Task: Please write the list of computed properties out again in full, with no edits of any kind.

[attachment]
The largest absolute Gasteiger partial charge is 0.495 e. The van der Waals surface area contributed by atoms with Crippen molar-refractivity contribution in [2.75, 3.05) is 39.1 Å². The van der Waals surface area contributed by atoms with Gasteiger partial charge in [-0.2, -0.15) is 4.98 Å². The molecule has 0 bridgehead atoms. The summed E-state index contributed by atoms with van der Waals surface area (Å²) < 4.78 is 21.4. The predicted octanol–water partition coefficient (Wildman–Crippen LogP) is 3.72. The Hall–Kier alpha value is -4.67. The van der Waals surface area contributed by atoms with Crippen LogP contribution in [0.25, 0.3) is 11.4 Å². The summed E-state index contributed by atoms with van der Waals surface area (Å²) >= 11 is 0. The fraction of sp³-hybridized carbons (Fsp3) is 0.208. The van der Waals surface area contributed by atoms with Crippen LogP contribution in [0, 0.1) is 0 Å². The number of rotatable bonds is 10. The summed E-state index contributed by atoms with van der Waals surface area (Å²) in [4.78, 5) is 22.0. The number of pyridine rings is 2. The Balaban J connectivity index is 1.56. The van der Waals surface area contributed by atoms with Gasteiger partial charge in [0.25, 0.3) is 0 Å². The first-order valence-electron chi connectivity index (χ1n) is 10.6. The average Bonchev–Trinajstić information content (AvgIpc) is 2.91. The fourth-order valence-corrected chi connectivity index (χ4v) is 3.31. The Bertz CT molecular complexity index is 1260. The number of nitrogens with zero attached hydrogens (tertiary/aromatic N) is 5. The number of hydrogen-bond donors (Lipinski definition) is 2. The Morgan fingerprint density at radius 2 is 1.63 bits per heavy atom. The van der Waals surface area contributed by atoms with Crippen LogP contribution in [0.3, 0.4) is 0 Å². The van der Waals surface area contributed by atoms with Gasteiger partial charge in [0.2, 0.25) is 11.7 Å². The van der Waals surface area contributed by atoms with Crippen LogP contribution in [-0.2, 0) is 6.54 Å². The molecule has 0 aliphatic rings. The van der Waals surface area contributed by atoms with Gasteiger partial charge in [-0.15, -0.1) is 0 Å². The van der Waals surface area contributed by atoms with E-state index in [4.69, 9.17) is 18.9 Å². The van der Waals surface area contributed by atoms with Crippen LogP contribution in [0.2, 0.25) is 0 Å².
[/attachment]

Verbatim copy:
The largest absolute Gasteiger partial charge is 0.495 e. The van der Waals surface area contributed by atoms with Crippen molar-refractivity contribution in [2.75, 3.05) is 39.1 Å². The van der Waals surface area contributed by atoms with Gasteiger partial charge in [-0.2, -0.15) is 4.98 Å². The molecule has 0 bridgehead atoms. The summed E-state index contributed by atoms with van der Waals surface area (Å²) < 4.78 is 21.4. The predicted octanol–water partition coefficient (Wildman–Crippen LogP) is 3.72. The Hall–Kier alpha value is -4.67. The van der Waals surface area contributed by atoms with Crippen LogP contribution in [0.25, 0.3) is 11.4 Å². The summed E-state index contributed by atoms with van der Waals surface area (Å²) >= 11 is 0. The fraction of sp³-hybridized carbons (Fsp3) is 0.208. The van der Waals surface area contributed by atoms with Crippen LogP contribution in [0, 0.1) is 0 Å². The number of rotatable bonds is 10. The summed E-state index contributed by atoms with van der Waals surface area (Å²) in [4.78, 5) is 22.0. The number of pyridine rings is 2. The Balaban J connectivity index is 1.56. The van der Waals surface area contributed by atoms with Gasteiger partial charge in [0.25, 0.3) is 0 Å². The first-order valence-electron chi connectivity index (χ1n) is 10.6. The average Bonchev–Trinajstić information content (AvgIpc) is 2.91. The fourth-order valence-corrected chi connectivity index (χ4v) is 3.31. The Bertz CT molecular complexity index is 1260. The number of nitrogens with zero attached hydrogens (tertiary/aromatic N) is 5. The number of hydrogen-bond donors (Lipinski definition) is 2. The Morgan fingerprint density at radius 2 is 1.63 bits per heavy atom. The van der Waals surface area contributed by atoms with Crippen LogP contribution in [0.3, 0.4) is 0 Å². The van der Waals surface area contributed by atoms with Gasteiger partial charge in [0.2, 0.25) is 11.7 Å². The van der Waals surface area contributed by atoms with Crippen LogP contribution in [-0.2, 0) is 6.54 Å². The molecule has 0 aliphatic rings. The van der Waals surface area contributed by atoms with Gasteiger partial charge in [-0.15, -0.1) is 0 Å². The van der Waals surface area contributed by atoms with E-state index in [4.69, 9.17) is 18.9 Å². The van der Waals surface area contributed by atoms with Crippen LogP contribution in [0.2, 0.25) is 0 Å².